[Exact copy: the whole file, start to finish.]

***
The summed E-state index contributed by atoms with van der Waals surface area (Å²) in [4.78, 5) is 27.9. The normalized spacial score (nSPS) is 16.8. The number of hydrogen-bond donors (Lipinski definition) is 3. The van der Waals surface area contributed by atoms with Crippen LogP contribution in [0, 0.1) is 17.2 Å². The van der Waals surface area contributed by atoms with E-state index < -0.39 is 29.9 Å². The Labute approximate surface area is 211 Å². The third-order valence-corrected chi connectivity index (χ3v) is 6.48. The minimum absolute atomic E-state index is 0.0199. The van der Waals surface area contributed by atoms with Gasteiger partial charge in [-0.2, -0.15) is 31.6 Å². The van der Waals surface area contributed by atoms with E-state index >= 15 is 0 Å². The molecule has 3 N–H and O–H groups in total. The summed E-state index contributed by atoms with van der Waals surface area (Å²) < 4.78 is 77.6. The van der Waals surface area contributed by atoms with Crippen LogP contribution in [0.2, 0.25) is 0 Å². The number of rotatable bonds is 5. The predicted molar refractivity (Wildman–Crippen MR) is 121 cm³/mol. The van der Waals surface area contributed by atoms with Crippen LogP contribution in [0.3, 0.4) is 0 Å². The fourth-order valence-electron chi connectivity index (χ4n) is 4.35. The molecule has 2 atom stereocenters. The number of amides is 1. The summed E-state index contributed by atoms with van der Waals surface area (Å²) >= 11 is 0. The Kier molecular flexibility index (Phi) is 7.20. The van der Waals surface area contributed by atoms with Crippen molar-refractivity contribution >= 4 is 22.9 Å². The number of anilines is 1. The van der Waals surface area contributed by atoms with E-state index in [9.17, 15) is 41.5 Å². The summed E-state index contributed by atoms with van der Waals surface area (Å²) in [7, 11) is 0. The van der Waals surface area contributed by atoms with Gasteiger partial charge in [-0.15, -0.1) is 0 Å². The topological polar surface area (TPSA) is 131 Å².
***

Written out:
The summed E-state index contributed by atoms with van der Waals surface area (Å²) in [4.78, 5) is 27.9. The normalized spacial score (nSPS) is 16.8. The number of hydrogen-bond donors (Lipinski definition) is 3. The van der Waals surface area contributed by atoms with Crippen LogP contribution in [0, 0.1) is 17.2 Å². The van der Waals surface area contributed by atoms with E-state index < -0.39 is 29.9 Å². The Labute approximate surface area is 211 Å². The third-order valence-corrected chi connectivity index (χ3v) is 6.48. The minimum absolute atomic E-state index is 0.0199. The van der Waals surface area contributed by atoms with Gasteiger partial charge in [-0.2, -0.15) is 31.6 Å². The van der Waals surface area contributed by atoms with E-state index >= 15 is 0 Å². The molecule has 3 N–H and O–H groups in total. The summed E-state index contributed by atoms with van der Waals surface area (Å²) < 4.78 is 77.6. The van der Waals surface area contributed by atoms with Crippen LogP contribution in [0.2, 0.25) is 0 Å². The number of rotatable bonds is 5. The predicted molar refractivity (Wildman–Crippen MR) is 121 cm³/mol. The van der Waals surface area contributed by atoms with Crippen LogP contribution in [0.3, 0.4) is 0 Å². The fourth-order valence-electron chi connectivity index (χ4n) is 4.35. The molecule has 2 atom stereocenters. The number of amides is 1. The summed E-state index contributed by atoms with van der Waals surface area (Å²) >= 11 is 0. The Kier molecular flexibility index (Phi) is 7.20. The van der Waals surface area contributed by atoms with Crippen molar-refractivity contribution >= 4 is 22.9 Å². The number of anilines is 1. The van der Waals surface area contributed by atoms with E-state index in [9.17, 15) is 41.5 Å². The summed E-state index contributed by atoms with van der Waals surface area (Å²) in [7, 11) is 0. The van der Waals surface area contributed by atoms with Gasteiger partial charge in [-0.15, -0.1) is 0 Å². The topological polar surface area (TPSA) is 131 Å².